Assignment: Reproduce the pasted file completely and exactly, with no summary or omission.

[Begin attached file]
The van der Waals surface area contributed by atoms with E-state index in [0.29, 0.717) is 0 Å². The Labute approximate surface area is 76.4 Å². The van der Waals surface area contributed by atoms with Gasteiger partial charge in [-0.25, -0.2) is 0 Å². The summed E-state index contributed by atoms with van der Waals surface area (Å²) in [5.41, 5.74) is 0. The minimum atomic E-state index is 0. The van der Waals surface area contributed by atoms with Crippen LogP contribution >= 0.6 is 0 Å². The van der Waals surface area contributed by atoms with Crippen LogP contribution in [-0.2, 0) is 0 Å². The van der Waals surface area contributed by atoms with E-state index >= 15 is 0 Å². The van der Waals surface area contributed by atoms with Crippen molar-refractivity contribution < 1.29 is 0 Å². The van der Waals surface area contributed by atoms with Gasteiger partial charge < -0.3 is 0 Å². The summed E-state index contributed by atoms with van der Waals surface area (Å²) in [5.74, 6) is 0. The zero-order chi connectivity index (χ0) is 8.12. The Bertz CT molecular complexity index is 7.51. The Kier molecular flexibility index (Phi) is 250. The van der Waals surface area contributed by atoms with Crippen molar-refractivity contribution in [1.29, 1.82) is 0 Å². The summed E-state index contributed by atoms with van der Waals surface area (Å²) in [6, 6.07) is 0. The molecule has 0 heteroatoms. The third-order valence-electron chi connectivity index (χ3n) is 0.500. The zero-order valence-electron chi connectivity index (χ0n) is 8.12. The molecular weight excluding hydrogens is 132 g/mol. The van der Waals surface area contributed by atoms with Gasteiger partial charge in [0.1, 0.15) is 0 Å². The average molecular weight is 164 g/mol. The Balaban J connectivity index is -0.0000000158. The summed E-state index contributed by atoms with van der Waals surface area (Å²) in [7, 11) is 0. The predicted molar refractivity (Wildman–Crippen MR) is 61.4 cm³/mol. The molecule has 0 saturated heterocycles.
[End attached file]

The van der Waals surface area contributed by atoms with E-state index in [0.29, 0.717) is 0 Å². The Labute approximate surface area is 76.4 Å². The van der Waals surface area contributed by atoms with Gasteiger partial charge in [-0.25, -0.2) is 0 Å². The summed E-state index contributed by atoms with van der Waals surface area (Å²) in [5.41, 5.74) is 0. The minimum atomic E-state index is 0. The van der Waals surface area contributed by atoms with Crippen LogP contribution >= 0.6 is 0 Å². The van der Waals surface area contributed by atoms with Crippen LogP contribution in [-0.2, 0) is 0 Å². The van der Waals surface area contributed by atoms with E-state index >= 15 is 0 Å². The van der Waals surface area contributed by atoms with Crippen molar-refractivity contribution < 1.29 is 0 Å². The van der Waals surface area contributed by atoms with Gasteiger partial charge < -0.3 is 0 Å². The summed E-state index contributed by atoms with van der Waals surface area (Å²) in [5.74, 6) is 0. The zero-order chi connectivity index (χ0) is 8.12. The Bertz CT molecular complexity index is 7.51. The Kier molecular flexibility index (Phi) is 250. The van der Waals surface area contributed by atoms with Crippen molar-refractivity contribution in [1.29, 1.82) is 0 Å². The summed E-state index contributed by atoms with van der Waals surface area (Å²) in [6, 6.07) is 0. The molecule has 0 heteroatoms. The third-order valence-electron chi connectivity index (χ3n) is 0.500. The zero-order valence-electron chi connectivity index (χ0n) is 8.12. The molecular weight excluding hydrogens is 132 g/mol. The van der Waals surface area contributed by atoms with Gasteiger partial charge in [0.1, 0.15) is 0 Å². The average molecular weight is 164 g/mol. The Balaban J connectivity index is -0.0000000158. The summed E-state index contributed by atoms with van der Waals surface area (Å²) in [7, 11) is 0. The predicted molar refractivity (Wildman–Crippen MR) is 61.4 cm³/mol. The molecule has 0 saturated heterocycles.